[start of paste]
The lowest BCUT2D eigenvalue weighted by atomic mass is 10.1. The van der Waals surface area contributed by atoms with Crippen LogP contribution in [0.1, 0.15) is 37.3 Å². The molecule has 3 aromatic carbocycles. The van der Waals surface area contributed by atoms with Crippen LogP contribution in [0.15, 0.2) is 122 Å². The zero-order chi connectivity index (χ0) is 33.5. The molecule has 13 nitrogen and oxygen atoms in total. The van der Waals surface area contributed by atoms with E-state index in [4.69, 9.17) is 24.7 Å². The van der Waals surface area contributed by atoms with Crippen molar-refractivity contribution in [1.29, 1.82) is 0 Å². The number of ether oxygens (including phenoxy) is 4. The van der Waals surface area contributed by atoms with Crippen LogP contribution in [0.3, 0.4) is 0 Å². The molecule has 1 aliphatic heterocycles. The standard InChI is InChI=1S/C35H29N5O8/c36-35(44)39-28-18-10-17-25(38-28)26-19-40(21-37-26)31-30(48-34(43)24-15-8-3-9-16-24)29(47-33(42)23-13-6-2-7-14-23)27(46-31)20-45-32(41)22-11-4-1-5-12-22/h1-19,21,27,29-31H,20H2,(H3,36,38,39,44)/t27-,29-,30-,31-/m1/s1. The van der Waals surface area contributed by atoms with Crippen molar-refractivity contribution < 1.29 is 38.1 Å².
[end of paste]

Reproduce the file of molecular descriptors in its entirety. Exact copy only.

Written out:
The lowest BCUT2D eigenvalue weighted by atomic mass is 10.1. The van der Waals surface area contributed by atoms with Crippen LogP contribution in [0.1, 0.15) is 37.3 Å². The molecule has 3 aromatic carbocycles. The van der Waals surface area contributed by atoms with Crippen LogP contribution in [0.15, 0.2) is 122 Å². The zero-order chi connectivity index (χ0) is 33.5. The molecule has 13 nitrogen and oxygen atoms in total. The van der Waals surface area contributed by atoms with E-state index in [4.69, 9.17) is 24.7 Å². The van der Waals surface area contributed by atoms with Crippen molar-refractivity contribution in [1.29, 1.82) is 0 Å². The number of ether oxygens (including phenoxy) is 4. The van der Waals surface area contributed by atoms with Crippen LogP contribution in [0.3, 0.4) is 0 Å². The molecule has 1 aliphatic heterocycles. The standard InChI is InChI=1S/C35H29N5O8/c36-35(44)39-28-18-10-17-25(38-28)26-19-40(21-37-26)31-30(48-34(43)24-15-8-3-9-16-24)29(47-33(42)23-13-6-2-7-14-23)27(46-31)20-45-32(41)22-11-4-1-5-12-22/h1-19,21,27,29-31H,20H2,(H3,36,38,39,44)/t27-,29-,30-,31-/m1/s1. The van der Waals surface area contributed by atoms with Crippen molar-refractivity contribution < 1.29 is 38.1 Å².